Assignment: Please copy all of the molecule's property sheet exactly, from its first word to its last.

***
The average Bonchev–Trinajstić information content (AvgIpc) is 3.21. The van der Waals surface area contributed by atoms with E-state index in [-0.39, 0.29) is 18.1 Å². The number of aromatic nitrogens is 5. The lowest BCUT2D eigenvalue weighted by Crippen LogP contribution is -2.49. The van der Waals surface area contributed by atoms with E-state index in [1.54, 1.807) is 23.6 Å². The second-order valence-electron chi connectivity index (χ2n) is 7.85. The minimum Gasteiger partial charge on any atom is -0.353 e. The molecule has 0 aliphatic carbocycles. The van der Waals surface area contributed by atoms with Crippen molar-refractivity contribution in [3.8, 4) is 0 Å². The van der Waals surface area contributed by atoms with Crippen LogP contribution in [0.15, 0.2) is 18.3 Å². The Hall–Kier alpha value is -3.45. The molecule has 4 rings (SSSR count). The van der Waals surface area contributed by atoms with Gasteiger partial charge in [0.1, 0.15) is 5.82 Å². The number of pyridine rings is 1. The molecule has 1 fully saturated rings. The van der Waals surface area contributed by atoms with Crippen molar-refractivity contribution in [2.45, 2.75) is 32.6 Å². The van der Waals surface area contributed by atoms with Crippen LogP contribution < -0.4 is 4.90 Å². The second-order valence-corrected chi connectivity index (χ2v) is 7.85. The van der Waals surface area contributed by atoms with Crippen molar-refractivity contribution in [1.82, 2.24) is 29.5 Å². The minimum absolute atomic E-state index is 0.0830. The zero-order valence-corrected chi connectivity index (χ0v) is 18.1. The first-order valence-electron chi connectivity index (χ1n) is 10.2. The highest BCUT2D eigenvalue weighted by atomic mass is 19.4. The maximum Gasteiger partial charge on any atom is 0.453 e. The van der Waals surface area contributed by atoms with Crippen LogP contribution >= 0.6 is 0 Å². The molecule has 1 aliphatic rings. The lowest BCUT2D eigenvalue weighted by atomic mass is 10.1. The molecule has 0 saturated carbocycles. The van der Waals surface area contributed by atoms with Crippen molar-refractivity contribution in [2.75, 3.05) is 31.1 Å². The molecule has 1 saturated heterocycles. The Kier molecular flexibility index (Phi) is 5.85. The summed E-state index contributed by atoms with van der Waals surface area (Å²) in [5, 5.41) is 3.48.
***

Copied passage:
The average Bonchev–Trinajstić information content (AvgIpc) is 3.21. The van der Waals surface area contributed by atoms with E-state index in [-0.39, 0.29) is 18.1 Å². The number of aromatic nitrogens is 5. The lowest BCUT2D eigenvalue weighted by Crippen LogP contribution is -2.49. The van der Waals surface area contributed by atoms with E-state index in [1.54, 1.807) is 23.6 Å². The second-order valence-electron chi connectivity index (χ2n) is 7.85. The minimum Gasteiger partial charge on any atom is -0.353 e. The molecule has 0 aliphatic carbocycles. The van der Waals surface area contributed by atoms with Crippen molar-refractivity contribution in [3.8, 4) is 0 Å². The van der Waals surface area contributed by atoms with Crippen LogP contribution in [0.15, 0.2) is 18.3 Å². The Hall–Kier alpha value is -3.45. The molecule has 4 rings (SSSR count). The van der Waals surface area contributed by atoms with Gasteiger partial charge in [0.1, 0.15) is 5.82 Å². The number of pyridine rings is 1. The molecule has 1 fully saturated rings. The van der Waals surface area contributed by atoms with Crippen molar-refractivity contribution in [2.45, 2.75) is 32.6 Å². The van der Waals surface area contributed by atoms with Crippen LogP contribution < -0.4 is 4.90 Å². The second-order valence-corrected chi connectivity index (χ2v) is 7.85. The van der Waals surface area contributed by atoms with Crippen molar-refractivity contribution in [1.82, 2.24) is 29.5 Å². The minimum absolute atomic E-state index is 0.0830. The zero-order valence-corrected chi connectivity index (χ0v) is 18.1. The first-order valence-electron chi connectivity index (χ1n) is 10.2. The highest BCUT2D eigenvalue weighted by atomic mass is 19.4. The maximum Gasteiger partial charge on any atom is 0.453 e. The van der Waals surface area contributed by atoms with Crippen LogP contribution >= 0.6 is 0 Å². The molecule has 1 aliphatic rings. The lowest BCUT2D eigenvalue weighted by atomic mass is 10.1. The molecule has 0 saturated carbocycles. The van der Waals surface area contributed by atoms with Crippen molar-refractivity contribution in [2.75, 3.05) is 31.1 Å². The molecule has 1 saturated heterocycles. The Kier molecular flexibility index (Phi) is 5.85. The summed E-state index contributed by atoms with van der Waals surface area (Å²) in [5, 5.41) is 3.48.